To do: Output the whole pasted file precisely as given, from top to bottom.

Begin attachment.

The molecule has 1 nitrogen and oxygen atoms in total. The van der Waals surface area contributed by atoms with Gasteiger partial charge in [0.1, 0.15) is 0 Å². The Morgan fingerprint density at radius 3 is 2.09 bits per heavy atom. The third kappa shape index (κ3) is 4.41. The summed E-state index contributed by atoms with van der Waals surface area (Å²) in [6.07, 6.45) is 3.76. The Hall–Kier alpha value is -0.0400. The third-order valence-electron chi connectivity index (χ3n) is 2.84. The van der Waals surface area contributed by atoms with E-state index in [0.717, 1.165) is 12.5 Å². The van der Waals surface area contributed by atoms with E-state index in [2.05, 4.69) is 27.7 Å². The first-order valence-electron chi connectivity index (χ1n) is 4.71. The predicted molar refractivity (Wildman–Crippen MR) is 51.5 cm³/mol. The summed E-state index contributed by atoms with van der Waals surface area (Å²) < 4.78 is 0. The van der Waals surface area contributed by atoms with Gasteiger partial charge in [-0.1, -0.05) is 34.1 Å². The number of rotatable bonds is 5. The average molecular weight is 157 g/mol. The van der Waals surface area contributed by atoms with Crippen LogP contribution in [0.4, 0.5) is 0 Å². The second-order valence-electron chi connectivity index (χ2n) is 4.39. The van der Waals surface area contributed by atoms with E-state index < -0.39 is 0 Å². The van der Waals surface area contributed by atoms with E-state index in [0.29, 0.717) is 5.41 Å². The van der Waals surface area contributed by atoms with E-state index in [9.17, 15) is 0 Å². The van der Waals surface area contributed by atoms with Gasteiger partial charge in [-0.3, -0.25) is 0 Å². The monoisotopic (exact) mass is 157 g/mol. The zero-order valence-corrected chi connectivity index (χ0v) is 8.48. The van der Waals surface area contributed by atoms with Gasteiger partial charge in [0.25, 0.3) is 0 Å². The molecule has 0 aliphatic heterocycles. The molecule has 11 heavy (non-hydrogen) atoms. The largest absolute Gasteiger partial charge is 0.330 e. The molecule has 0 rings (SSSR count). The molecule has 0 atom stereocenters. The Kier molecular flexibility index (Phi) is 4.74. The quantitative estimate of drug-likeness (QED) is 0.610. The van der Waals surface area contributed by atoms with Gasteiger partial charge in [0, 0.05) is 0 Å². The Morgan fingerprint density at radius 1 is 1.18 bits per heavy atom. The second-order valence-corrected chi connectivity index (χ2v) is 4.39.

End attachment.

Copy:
The molecule has 1 nitrogen and oxygen atoms in total. The van der Waals surface area contributed by atoms with Gasteiger partial charge in [0.1, 0.15) is 0 Å². The Morgan fingerprint density at radius 3 is 2.09 bits per heavy atom. The third kappa shape index (κ3) is 4.41. The summed E-state index contributed by atoms with van der Waals surface area (Å²) in [6.07, 6.45) is 3.76. The Hall–Kier alpha value is -0.0400. The third-order valence-electron chi connectivity index (χ3n) is 2.84. The van der Waals surface area contributed by atoms with E-state index in [0.717, 1.165) is 12.5 Å². The van der Waals surface area contributed by atoms with E-state index in [2.05, 4.69) is 27.7 Å². The first-order valence-electron chi connectivity index (χ1n) is 4.71. The predicted molar refractivity (Wildman–Crippen MR) is 51.5 cm³/mol. The summed E-state index contributed by atoms with van der Waals surface area (Å²) < 4.78 is 0. The van der Waals surface area contributed by atoms with Gasteiger partial charge in [-0.1, -0.05) is 34.1 Å². The number of rotatable bonds is 5. The average molecular weight is 157 g/mol. The van der Waals surface area contributed by atoms with Crippen LogP contribution in [0.4, 0.5) is 0 Å². The second-order valence-electron chi connectivity index (χ2n) is 4.39. The van der Waals surface area contributed by atoms with E-state index < -0.39 is 0 Å². The van der Waals surface area contributed by atoms with E-state index in [0.29, 0.717) is 5.41 Å². The van der Waals surface area contributed by atoms with E-state index in [9.17, 15) is 0 Å². The van der Waals surface area contributed by atoms with Gasteiger partial charge in [-0.3, -0.25) is 0 Å². The monoisotopic (exact) mass is 157 g/mol. The zero-order valence-corrected chi connectivity index (χ0v) is 8.48. The van der Waals surface area contributed by atoms with Gasteiger partial charge in [0.25, 0.3) is 0 Å². The molecule has 0 aliphatic heterocycles. The molecule has 11 heavy (non-hydrogen) atoms. The largest absolute Gasteiger partial charge is 0.330 e. The molecule has 0 rings (SSSR count). The molecule has 0 atom stereocenters. The Kier molecular flexibility index (Phi) is 4.74. The quantitative estimate of drug-likeness (QED) is 0.610. The van der Waals surface area contributed by atoms with Gasteiger partial charge in [0, 0.05) is 0 Å². The Morgan fingerprint density at radius 1 is 1.18 bits per heavy atom. The second-order valence-corrected chi connectivity index (χ2v) is 4.39.